OTTAWA — Last week, the federal government announced an additional four-week extension of the Canada Emergency Response Benefit (CERB) to a maximum of 28 weeks. Temporary changes to the Employment Insurance (EI) program were also announced, as well as the creation of three new benefit programs for workers who do not qualify for the EI.
After the September 27, CERB recipients still out of work will transition to the EI program or one of the new benefits.
The revised EI program was designed to include those who would not have qualified for EI in the past by providing a temporary, one-time credit of insurable hours. Those receiving EI will be eligible for a taxable benefit rate of at least $400 per week, or $240 per week for extended parental benefits, and regular benefits will be accessible for a minimum duration of 26 weeks. The government will also freeze the EI insurance premium rates for two years, so Canadian workers and businesses will not face immediate increases to costs and payroll deductions due to the additional expenses resulting from the pandemic.
The new benefit programs, which will be in effect for one year, are designed for the self-employed and those not eligible for EI; those who are ill or self-isolating; and those unable to work because they are caring for a child, dependent or family member.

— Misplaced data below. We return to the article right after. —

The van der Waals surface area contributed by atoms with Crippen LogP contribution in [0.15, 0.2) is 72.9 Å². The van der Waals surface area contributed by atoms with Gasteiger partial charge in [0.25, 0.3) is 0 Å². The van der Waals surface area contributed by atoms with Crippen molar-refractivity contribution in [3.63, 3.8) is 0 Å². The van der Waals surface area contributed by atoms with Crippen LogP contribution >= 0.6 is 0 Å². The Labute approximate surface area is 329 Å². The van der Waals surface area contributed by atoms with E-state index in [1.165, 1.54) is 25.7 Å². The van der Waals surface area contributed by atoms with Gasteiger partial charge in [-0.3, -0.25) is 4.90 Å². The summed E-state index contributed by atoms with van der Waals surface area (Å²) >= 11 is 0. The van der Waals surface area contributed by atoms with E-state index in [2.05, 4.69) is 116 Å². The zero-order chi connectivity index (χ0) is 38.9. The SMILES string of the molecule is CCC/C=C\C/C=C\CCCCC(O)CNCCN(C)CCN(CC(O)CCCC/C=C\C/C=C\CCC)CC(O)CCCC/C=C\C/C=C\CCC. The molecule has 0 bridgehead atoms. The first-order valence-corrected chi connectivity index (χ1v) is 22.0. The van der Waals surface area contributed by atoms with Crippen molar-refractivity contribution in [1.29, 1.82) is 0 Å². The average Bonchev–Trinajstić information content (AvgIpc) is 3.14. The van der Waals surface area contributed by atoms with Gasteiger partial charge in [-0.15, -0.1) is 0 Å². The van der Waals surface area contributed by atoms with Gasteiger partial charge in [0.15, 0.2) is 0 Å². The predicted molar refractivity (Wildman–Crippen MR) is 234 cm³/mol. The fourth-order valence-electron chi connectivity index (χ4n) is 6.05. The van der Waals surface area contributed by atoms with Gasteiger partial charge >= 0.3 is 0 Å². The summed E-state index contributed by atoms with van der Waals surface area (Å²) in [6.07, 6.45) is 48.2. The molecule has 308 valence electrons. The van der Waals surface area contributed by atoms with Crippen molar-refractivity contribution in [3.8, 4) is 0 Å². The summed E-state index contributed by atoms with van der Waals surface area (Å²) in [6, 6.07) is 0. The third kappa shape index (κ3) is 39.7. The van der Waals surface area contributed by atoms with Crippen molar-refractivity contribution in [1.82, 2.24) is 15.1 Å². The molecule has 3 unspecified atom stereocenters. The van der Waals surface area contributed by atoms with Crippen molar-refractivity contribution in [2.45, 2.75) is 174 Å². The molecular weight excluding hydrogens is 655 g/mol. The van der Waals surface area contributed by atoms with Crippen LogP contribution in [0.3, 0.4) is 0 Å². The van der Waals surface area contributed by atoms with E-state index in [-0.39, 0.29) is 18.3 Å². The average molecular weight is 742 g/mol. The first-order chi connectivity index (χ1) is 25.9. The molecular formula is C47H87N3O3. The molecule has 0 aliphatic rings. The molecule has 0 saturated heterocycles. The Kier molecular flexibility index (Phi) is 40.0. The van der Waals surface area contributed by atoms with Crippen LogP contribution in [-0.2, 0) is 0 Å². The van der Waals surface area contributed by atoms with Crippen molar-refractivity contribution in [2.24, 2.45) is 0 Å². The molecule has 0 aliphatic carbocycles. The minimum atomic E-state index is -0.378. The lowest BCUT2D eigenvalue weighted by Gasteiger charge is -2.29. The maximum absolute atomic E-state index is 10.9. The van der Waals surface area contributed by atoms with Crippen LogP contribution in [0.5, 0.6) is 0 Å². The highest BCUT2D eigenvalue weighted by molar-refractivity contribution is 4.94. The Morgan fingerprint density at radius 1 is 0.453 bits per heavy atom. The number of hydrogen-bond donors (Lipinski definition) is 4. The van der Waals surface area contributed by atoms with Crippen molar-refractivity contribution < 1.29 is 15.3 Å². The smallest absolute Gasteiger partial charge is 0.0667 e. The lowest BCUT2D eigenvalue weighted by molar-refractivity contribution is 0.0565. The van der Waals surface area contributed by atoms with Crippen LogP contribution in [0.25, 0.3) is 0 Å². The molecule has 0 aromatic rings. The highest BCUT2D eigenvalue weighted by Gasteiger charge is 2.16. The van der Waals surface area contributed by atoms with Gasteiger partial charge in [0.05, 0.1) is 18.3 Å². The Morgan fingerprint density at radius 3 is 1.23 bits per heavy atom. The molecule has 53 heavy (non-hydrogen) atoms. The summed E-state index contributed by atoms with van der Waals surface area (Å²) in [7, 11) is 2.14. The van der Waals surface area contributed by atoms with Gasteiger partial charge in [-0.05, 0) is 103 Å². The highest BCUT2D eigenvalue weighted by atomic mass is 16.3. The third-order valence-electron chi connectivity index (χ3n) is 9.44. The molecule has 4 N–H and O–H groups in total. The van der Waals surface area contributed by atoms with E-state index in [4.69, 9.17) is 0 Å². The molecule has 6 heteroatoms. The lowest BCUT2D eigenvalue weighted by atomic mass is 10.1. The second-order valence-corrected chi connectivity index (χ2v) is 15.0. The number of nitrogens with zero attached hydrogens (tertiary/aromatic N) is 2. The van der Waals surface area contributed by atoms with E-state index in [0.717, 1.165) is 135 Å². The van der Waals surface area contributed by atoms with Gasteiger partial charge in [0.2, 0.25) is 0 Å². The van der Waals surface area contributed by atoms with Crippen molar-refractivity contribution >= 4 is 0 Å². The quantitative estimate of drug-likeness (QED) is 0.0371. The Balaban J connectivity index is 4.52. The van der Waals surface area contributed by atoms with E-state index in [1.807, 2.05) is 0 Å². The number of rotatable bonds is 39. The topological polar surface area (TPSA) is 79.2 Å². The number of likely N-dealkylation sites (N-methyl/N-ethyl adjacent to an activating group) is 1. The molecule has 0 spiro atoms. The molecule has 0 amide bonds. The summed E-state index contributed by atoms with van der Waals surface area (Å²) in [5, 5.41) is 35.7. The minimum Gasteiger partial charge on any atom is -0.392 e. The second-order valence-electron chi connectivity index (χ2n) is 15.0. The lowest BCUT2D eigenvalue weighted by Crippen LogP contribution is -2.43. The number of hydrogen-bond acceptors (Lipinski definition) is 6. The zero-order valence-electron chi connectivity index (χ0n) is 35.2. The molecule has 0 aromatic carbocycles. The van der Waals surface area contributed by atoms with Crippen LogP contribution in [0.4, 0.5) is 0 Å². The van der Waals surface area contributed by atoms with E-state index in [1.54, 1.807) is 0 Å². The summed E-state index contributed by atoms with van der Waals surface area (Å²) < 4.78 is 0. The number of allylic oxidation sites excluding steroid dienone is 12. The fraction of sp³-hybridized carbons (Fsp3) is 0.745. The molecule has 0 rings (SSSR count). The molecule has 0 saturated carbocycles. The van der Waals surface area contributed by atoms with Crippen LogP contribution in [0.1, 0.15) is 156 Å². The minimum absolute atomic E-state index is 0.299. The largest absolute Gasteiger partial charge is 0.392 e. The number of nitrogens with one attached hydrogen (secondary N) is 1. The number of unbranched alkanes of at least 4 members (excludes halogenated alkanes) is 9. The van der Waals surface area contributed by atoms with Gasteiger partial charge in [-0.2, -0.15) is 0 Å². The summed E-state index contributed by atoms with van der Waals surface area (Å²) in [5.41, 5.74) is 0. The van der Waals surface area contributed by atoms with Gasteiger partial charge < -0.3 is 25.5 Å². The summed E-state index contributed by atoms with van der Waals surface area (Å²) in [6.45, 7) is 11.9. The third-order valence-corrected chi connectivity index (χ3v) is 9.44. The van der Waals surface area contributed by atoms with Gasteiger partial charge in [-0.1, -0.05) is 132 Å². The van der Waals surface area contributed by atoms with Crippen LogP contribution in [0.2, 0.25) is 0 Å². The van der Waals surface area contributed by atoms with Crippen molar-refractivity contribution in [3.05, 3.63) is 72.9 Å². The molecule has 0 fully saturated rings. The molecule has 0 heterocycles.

The Canada Recovery Benefit (CRB) will provide $400 per week for up to 26 weeks, to workers who are self-employed or are not eligible for EI, still require income support and are available and looking for work. It will support Canadians whose income has dropped or not returned due to COVID-19.
The Canada Recovery Sickness Benefit (CRSB) will provide $500 per week for up to two weeks, for workers who are sick or must self-isolate for reasons related to COVID-19.
The Canada Recovery Caregiving Benefit (CRCB) will provide $500 per week for up to 26 weeks per household, for eligible Canadians unable to work because they must care for a child under age 12, a family member with a disability or a dependent who is not attending school, daycare or other care facilities due to COVID-19-related closures or health risks.
“At a time of great uncertainty, the Canada Emergency Response Benefit has provided millions of Canadians with the financial support they needed to get by,” says The Honourable Carla Qualtrough, Minister of Employment, Workforce Development and Disability Inclusion. “As we carefully and gradually re-open parts of our economy, we are transitioning to more nimble and flexible programs that will help get Canadians back to work, while ensuring we are able to quickly respond to any further labour market impacts due to the ongoing pandemic.”